Freddie Fender said in a 2004 interview with The Associated Press that one thing would make his musical career complete - induction into the Country Music Hall of Fame in Nashville.
"Hopefully I'll be the first Mexican-American going into Hillbilly Heaven," he said.
Sadly, today he's another entrant into Rock'n'Roll Heaven.
Freddy Fender, the "Bebop Kid" of the Texas-Mexico border who later turned his twangy tenor into the smash country ballad "Before the Next Teardrop Falls," died Saturday. He was 69.
Fender, who was diagnosed with lung cancer in early 2006, died at noon at his Corpus Christi home with his family at his bedside, said Ron Rogers, a family spokesman.
Over the years, he grappled with drug and alcohol abuse, was treated for diabetes and underwent a kidney transplant.
Fender hit it big in 1975 after some regional success, years of struggling - and a stint in prison - when "Before the Next Teardrop Falls" climbed to No. 1 on the pop and country charts.
"Wasted Days and Wasted Nights" rose to No. 1 on the country chart and top 10 on the pop chart that same year, while "Secret Love" and "You'll Lose a Good Thing" also hit No. 1 in the country charts.
Born Baldemar Huerta, Fender was proud of his Mexican-American heritage and frequently sung verses or whole songs in Spanish. "Teardrop" had a verse in Spanish.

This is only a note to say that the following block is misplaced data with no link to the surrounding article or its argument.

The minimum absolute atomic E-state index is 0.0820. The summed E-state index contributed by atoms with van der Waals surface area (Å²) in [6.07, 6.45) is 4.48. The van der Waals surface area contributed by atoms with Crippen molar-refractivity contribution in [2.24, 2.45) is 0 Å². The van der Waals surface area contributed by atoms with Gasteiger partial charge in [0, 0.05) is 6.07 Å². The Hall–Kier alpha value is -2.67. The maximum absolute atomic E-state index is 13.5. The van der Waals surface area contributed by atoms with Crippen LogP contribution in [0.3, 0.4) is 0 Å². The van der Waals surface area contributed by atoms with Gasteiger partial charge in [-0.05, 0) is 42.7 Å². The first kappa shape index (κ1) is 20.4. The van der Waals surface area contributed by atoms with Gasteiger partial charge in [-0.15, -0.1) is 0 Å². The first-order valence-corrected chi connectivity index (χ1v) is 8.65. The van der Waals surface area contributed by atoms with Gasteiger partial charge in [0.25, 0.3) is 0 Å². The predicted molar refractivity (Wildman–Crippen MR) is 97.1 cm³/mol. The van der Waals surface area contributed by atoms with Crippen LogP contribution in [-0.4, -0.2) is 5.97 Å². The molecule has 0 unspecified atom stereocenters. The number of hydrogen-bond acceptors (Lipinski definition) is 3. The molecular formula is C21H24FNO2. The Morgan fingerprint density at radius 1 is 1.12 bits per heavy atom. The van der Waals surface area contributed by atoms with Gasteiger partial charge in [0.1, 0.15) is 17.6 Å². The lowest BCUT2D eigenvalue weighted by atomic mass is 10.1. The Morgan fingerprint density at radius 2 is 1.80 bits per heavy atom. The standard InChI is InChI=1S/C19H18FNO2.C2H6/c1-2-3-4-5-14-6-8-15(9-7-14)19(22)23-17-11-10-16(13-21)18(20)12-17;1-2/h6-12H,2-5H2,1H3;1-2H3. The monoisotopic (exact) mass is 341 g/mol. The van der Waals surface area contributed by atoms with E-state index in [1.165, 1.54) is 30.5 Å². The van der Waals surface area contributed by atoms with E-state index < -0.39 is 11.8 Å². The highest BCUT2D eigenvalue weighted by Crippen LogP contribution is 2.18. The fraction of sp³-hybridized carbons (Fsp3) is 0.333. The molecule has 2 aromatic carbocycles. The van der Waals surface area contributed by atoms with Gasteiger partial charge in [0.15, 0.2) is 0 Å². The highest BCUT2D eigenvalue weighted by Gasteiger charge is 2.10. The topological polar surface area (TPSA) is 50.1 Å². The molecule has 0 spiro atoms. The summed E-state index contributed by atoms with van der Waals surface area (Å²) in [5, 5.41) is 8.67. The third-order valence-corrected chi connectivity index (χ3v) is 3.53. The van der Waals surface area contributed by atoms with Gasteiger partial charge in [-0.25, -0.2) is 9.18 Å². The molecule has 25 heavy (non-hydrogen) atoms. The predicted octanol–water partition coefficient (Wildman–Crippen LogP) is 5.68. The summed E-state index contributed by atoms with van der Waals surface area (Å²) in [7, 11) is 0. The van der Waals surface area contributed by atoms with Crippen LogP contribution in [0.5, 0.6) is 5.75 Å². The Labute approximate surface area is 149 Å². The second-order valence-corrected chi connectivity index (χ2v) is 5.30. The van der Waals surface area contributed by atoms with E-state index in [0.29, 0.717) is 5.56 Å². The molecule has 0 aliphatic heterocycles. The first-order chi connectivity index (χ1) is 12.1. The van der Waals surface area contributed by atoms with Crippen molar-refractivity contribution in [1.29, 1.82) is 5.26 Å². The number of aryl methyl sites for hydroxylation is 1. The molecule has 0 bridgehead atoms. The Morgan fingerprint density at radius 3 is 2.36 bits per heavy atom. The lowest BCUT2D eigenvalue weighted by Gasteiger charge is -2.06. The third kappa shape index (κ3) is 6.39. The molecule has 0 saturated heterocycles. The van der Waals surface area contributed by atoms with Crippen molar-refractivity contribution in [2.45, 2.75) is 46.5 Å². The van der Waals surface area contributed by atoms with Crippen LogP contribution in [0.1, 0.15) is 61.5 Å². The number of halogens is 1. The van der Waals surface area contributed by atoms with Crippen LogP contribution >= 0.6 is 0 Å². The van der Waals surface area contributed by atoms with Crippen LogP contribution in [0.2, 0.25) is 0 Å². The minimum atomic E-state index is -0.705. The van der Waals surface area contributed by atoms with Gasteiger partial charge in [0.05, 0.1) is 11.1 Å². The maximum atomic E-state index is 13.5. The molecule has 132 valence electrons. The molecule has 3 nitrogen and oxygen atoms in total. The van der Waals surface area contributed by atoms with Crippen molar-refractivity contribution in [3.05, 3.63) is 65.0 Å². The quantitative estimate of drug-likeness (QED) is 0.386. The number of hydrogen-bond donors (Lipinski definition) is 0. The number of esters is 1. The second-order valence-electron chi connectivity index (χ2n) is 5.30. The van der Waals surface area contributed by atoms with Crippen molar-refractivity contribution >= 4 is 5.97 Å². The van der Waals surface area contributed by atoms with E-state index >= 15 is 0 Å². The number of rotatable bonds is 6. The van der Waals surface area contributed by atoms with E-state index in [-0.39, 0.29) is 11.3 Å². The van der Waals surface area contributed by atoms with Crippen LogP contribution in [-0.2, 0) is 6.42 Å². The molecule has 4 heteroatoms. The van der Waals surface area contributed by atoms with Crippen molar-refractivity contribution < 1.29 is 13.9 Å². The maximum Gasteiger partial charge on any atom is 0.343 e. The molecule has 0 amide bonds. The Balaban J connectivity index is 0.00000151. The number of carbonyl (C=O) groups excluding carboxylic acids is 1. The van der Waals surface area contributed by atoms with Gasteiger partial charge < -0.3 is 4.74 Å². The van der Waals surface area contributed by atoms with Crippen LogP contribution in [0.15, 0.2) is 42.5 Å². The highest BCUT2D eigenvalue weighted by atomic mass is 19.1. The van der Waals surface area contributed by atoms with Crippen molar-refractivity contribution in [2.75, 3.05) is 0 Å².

Fender was born in 1937 in San Benito, the South Texas border town credited for spawning the Mexican-polka sound of conjunto. The son of migrant workers who did his own share of picking crops, he also was exposed to the blues sung by blacks alongside the Mexicans in the fields.
Always a performer, he sang on the radio as a boy and won contests for his singing - one prize included a tub full of about $10 worth of food.
But his career really began in the late '50s, when he returned from serving in the Marines and recorded Spanish-language versions of Elvis Presley's "Don't Be Cruel" and Harry Belafonte's "Jamaica Farewell." The recordings were hits in Mexico and South America.
He signed with Imperial Records in 1959, renaming himself "Fender" after the brand of his electric guitar, "Freddy" because it sounded good with Fender.
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